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Using Data to Align Learning Goals

With the onset of widespread school improvement and reform efforts, data has gained recognition as a lever for assessing student learning, increasing teacher effectiveness, improving classroom practice, and narrowing achievement gaps. Interestingly, though, collecting, analyzing, and using data to inform practice has somehow escaped professional learning planning.

The Standards for Professional Learning stress that effective professional learning is embedded in a culture committed to continuous improvement and informed by data and research on student and educator performance. The data standard describes ways that teacher leaders can use data to align professional learning to student learning.

1. To determine content and focus. As a leader and facilitator of learning, deciding the focus of professional learning begins with the analysis of multiple sources and types of data, including student work, grades, formative assessments, and portfolios. These data combine to help identify student learning needs, inform educator learning needs, and contribute to decisions about the appropriate content for professional learning. For example, before planning professional learning for individuals, teams, or whole school staff, ensure that educator learning goals align with corresponding student learning goals to make the connections explicit. This avoids gaps or inconsistencies, limits professional learning based on interests or fads, and ensures that the professional learning is focused on the most appropriate content to impact student results.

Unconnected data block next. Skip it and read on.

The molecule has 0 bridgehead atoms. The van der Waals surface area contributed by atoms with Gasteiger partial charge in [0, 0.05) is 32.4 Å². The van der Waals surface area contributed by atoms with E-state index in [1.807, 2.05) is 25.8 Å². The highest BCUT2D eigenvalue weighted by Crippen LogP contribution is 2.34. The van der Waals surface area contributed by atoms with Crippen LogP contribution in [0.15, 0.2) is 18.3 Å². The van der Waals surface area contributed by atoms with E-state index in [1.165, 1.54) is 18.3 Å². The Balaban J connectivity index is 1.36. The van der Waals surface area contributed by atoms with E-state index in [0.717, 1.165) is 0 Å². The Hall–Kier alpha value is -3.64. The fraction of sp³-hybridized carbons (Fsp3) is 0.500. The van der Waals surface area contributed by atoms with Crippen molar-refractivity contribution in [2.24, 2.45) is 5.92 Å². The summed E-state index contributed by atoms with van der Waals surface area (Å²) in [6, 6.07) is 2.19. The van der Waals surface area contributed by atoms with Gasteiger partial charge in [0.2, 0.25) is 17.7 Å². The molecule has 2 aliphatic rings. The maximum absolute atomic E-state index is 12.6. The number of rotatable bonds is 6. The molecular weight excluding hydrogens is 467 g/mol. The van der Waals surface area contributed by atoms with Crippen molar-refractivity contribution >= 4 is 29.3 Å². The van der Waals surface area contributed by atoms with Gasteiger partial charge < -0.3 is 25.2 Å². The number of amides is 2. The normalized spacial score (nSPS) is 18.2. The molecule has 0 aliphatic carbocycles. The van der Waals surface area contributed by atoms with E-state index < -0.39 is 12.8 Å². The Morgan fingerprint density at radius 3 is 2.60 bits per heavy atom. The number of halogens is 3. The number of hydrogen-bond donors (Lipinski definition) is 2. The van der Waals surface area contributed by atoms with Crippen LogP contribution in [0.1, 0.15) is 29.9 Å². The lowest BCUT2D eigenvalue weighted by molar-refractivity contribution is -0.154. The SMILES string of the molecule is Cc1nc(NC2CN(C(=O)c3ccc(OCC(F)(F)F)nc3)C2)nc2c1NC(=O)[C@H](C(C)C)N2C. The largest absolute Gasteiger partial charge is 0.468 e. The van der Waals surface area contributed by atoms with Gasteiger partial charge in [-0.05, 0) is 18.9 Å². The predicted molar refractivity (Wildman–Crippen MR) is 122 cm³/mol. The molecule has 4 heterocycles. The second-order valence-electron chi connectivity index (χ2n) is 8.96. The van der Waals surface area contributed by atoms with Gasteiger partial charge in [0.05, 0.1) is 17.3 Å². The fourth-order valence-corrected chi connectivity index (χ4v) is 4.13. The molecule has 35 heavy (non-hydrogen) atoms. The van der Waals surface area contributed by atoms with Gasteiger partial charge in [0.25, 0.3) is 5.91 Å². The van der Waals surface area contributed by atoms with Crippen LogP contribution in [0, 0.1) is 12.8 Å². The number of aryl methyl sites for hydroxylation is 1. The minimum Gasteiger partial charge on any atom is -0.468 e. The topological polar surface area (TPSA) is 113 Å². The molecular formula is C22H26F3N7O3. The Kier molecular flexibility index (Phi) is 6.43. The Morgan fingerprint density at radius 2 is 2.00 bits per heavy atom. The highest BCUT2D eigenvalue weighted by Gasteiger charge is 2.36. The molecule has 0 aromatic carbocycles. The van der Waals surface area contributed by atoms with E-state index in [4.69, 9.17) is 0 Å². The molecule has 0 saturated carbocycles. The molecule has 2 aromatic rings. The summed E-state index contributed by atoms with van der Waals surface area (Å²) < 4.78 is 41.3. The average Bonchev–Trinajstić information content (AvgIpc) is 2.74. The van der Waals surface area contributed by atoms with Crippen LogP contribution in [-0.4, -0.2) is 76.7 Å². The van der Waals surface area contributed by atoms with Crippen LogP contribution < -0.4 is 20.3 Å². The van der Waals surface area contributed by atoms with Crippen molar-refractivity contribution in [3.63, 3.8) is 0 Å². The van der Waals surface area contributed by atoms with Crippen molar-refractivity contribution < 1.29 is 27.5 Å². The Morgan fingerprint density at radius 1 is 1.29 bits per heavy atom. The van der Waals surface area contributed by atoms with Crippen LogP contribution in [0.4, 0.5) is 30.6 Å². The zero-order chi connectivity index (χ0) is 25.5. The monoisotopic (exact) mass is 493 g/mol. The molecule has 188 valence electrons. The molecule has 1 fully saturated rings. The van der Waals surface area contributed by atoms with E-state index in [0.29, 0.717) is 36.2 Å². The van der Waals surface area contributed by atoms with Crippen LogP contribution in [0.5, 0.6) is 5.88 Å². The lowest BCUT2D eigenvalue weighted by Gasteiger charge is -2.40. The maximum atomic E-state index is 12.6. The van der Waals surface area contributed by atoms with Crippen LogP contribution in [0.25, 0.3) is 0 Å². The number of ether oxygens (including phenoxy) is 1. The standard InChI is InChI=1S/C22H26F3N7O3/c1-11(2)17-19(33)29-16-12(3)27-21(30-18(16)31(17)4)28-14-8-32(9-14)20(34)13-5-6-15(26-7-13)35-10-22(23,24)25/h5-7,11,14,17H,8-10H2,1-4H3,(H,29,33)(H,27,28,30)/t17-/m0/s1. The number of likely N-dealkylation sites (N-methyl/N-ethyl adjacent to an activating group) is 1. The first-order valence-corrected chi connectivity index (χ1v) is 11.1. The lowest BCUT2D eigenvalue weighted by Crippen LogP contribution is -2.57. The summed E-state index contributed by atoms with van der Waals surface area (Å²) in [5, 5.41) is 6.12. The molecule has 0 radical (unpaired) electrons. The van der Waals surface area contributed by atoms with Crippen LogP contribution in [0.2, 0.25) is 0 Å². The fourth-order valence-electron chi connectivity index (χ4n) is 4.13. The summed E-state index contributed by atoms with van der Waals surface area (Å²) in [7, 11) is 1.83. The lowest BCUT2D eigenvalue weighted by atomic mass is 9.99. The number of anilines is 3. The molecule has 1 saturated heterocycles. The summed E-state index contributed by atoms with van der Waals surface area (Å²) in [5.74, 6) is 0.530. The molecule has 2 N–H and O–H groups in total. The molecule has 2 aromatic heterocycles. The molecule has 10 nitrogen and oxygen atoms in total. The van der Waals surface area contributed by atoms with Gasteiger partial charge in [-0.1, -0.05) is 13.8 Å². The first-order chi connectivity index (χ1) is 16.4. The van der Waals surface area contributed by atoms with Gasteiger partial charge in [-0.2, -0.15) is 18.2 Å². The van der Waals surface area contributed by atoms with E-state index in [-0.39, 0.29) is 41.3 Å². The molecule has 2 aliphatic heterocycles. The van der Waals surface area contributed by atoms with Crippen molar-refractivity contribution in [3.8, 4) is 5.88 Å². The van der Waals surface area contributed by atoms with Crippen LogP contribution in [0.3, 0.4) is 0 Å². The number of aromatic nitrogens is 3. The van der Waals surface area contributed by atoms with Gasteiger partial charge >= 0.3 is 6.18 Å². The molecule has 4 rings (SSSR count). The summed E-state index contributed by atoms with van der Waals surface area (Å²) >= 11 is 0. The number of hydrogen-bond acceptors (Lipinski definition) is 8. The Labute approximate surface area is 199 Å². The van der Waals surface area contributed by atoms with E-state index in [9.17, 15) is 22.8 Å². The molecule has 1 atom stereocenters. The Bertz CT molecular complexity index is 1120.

2. To celebrate successes and identify new goals for continuous improvement. Teams need to collect and share data frequently, designating time to share successes and lessons learned, and to identify instructional practices needing refinement based on specific student goals and benchmarks. Work with teams to engage in meaningful collegial conversations using protocols and tools designed to synthesize data analysis, brainstorm possible causes for student learning challenges, and identify additional sources of data. By doing so, participants will have a more comprehensive picture of student learning needs to determine new student learning goals and the appropriate knowledge, skills, and practices to gain through ongoing professional learning. Such practices begin the cycle of continuous improvement.

3. To determine quality and effectiveness. Learning leaders should collaborate with the school leadership team to identify metrics to determine the impact of a particular program, strategy, or instructional practice. Develop evaluation questions, identify methods, and create a timeline for collecting and interpreting data to engage teams in an ongoing evaluation of professional learning. By illuminating how professional learning goals produce results for students, teacher leaders can identify and share critical information on effectiveness and necessary improvements.

Teacher leaders, coaches, and instructional specialists have an opportunity to help others take more sophisticated steps with their professional learning by using data to inform decisions, set goals and benchmarks, and prioritize resources and support for professional learning.

Jacqueline Kennedy is the former Associate Director of Strategic Initiatives at Learning Forward, and a contributing writer for The Leading Teacher.

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